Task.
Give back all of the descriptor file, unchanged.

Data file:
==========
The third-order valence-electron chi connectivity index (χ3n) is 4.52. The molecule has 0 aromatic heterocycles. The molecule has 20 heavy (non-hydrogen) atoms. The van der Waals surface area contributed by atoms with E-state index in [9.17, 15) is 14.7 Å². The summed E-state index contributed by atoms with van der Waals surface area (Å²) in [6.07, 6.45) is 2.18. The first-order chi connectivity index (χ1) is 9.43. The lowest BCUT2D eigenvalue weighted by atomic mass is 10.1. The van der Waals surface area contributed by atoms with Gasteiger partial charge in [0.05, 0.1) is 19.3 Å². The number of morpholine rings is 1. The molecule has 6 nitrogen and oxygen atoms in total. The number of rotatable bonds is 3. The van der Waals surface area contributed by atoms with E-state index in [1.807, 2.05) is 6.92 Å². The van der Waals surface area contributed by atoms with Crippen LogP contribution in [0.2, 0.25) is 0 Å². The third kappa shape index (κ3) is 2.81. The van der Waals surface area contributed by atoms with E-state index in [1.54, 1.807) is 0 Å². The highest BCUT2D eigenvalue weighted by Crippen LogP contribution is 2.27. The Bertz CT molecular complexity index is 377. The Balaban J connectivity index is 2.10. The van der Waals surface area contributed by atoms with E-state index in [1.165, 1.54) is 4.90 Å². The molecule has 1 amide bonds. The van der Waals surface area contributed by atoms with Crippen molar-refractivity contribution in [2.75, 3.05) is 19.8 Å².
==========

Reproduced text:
The third-order valence-electron chi connectivity index (χ3n) is 4.52. The molecule has 0 aromatic heterocycles. The molecule has 20 heavy (non-hydrogen) atoms. The van der Waals surface area contributed by atoms with E-state index in [9.17, 15) is 14.7 Å². The summed E-state index contributed by atoms with van der Waals surface area (Å²) in [6.07, 6.45) is 2.18. The first-order chi connectivity index (χ1) is 9.43. The lowest BCUT2D eigenvalue weighted by atomic mass is 10.1. The van der Waals surface area contributed by atoms with Gasteiger partial charge in [0.05, 0.1) is 19.3 Å². The number of morpholine rings is 1. The molecule has 6 nitrogen and oxygen atoms in total. The number of rotatable bonds is 3. The van der Waals surface area contributed by atoms with E-state index in [1.807, 2.05) is 6.92 Å². The van der Waals surface area contributed by atoms with Crippen LogP contribution in [0.2, 0.25) is 0 Å². The third kappa shape index (κ3) is 2.81. The van der Waals surface area contributed by atoms with E-state index in [1.54, 1.807) is 0 Å². The highest BCUT2D eigenvalue weighted by Crippen LogP contribution is 2.27. The Bertz CT molecular complexity index is 377. The Balaban J connectivity index is 2.10. The van der Waals surface area contributed by atoms with E-state index in [1.165, 1.54) is 4.90 Å². The molecule has 1 amide bonds. The van der Waals surface area contributed by atoms with Crippen molar-refractivity contribution in [2.75, 3.05) is 19.8 Å².